The Los Angeles City Council approved a new ordinance on Wednesday that seeks to crack down on so-called party houses by imposing new fines on both event hosts and homeowners.
The measure particularly targets residences in the Hollywood Hills and other hillside neighborhoods that have become semi-commercial venues with valet parking, red carpets and security guards.
Critics of such events say that homeowners and property managers are renting out the residences to hosts who throw lavish parties with too much booze and loud music, and often drawing hundreds of party-goers.
The new law was first proposed by Councilman David Ryu in 2016 and expands the definition of “loud and unruly conduct” to include loud noises, obstruction of a street or public right-of-way, public intoxication and more.
Ryu exerted efforts to explain what the law is really targeting. He said: “Let me be clear about what we’re talking about here, these are not barbecues or family gatherings. These are large events, flier parties, often with a cover charge that bring hundreds of people.”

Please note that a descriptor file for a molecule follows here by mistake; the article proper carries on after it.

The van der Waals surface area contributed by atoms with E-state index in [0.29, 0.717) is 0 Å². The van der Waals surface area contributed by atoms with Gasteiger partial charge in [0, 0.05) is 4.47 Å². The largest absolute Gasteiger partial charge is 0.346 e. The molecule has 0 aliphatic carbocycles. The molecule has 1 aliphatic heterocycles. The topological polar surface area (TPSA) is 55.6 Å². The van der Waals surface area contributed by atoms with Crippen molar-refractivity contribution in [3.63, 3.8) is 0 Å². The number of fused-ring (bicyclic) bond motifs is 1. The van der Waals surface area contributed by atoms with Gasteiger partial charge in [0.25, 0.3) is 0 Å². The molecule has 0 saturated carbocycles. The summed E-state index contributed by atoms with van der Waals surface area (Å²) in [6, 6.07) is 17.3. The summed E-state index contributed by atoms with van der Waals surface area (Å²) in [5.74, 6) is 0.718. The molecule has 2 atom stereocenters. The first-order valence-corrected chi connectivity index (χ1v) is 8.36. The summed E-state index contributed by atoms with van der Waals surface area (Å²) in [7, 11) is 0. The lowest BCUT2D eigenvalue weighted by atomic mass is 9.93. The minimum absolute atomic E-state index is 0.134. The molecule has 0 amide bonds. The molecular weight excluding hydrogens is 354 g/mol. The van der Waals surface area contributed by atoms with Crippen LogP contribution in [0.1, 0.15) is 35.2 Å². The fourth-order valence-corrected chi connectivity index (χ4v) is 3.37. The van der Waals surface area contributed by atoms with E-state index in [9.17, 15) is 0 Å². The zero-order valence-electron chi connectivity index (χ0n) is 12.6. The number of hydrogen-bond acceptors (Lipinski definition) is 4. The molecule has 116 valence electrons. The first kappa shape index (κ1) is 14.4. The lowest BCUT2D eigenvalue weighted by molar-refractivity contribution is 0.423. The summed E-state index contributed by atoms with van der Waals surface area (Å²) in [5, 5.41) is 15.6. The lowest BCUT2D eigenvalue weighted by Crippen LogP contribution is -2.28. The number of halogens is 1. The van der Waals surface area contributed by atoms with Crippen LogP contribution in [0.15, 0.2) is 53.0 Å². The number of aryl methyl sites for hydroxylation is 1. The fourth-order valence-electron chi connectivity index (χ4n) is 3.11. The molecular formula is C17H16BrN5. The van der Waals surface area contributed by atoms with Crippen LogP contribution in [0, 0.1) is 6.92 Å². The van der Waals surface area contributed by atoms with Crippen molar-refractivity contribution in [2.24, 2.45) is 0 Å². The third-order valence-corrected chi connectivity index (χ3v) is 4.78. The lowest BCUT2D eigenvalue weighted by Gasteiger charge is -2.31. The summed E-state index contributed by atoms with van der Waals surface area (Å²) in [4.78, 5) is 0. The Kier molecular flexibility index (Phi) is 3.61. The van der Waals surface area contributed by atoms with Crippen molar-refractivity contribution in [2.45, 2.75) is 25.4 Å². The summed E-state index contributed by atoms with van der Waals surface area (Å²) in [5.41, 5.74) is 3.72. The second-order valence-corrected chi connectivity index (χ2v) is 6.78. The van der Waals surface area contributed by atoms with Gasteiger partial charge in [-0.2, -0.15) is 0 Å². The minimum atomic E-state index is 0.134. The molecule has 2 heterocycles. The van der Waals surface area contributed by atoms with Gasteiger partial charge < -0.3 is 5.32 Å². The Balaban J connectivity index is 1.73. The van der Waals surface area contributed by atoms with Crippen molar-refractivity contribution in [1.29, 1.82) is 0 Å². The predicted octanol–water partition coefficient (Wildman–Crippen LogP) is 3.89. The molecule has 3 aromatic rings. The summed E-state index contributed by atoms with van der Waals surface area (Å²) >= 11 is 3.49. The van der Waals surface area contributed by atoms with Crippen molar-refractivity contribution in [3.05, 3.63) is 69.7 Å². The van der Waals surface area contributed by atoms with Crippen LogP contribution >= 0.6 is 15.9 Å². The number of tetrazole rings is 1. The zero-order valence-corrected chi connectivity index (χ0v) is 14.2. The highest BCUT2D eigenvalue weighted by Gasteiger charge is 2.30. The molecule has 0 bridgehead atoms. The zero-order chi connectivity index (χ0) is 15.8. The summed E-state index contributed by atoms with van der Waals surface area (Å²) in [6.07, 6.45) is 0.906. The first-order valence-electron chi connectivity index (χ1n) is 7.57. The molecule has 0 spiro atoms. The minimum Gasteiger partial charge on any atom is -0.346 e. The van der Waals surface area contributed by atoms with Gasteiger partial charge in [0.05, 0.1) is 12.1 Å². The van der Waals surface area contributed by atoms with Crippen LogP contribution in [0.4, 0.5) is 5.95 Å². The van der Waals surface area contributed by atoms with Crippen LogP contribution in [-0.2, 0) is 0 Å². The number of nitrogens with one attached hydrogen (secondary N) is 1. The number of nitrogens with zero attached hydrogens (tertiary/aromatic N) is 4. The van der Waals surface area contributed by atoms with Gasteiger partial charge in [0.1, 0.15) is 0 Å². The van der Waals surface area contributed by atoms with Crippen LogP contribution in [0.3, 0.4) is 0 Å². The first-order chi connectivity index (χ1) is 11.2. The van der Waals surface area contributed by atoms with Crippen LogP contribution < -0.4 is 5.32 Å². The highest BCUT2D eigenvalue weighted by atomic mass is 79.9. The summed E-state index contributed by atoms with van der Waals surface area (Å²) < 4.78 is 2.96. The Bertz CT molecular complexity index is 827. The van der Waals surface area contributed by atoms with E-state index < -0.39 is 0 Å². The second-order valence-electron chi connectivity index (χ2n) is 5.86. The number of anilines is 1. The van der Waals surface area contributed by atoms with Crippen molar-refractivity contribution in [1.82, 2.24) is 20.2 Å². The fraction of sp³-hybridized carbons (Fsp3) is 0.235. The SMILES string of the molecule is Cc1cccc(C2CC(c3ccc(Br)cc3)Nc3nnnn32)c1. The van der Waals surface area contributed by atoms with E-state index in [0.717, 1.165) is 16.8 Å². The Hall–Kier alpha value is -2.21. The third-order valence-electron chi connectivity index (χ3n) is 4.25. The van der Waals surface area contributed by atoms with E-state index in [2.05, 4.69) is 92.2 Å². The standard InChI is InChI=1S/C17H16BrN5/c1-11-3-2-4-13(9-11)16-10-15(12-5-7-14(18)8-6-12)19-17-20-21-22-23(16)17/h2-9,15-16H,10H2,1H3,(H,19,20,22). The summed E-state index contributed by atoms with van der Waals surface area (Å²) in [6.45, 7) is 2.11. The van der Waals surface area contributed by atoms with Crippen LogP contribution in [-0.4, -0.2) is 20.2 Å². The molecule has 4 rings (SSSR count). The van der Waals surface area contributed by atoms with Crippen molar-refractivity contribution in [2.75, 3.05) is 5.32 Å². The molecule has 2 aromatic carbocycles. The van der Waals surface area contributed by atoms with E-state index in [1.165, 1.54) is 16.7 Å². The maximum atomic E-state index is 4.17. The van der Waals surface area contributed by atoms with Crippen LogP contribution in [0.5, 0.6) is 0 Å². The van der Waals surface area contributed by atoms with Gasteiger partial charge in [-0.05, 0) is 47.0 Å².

Violators of the new measure will be fined up to $8,000 and they will be required to post public notices telling neighbors of their unlawful conduct.
Since September, Los Angeles City Atty. Mike Feuer has filed misdemeanor charges against several homeowners and property managers at residences where loud events are alleged to have taken place and disturbed the neighborhood.
Neighbors have been complaining of the parties getting worse, starting with the booming noise from the bashes. Buses and trucks also block the narrow hillside roads, then posing a safety risk.
Ryu’s office said the neighborhood council supported the measure because it will provide “great relief” to residents who have “endured the unruly parties.”
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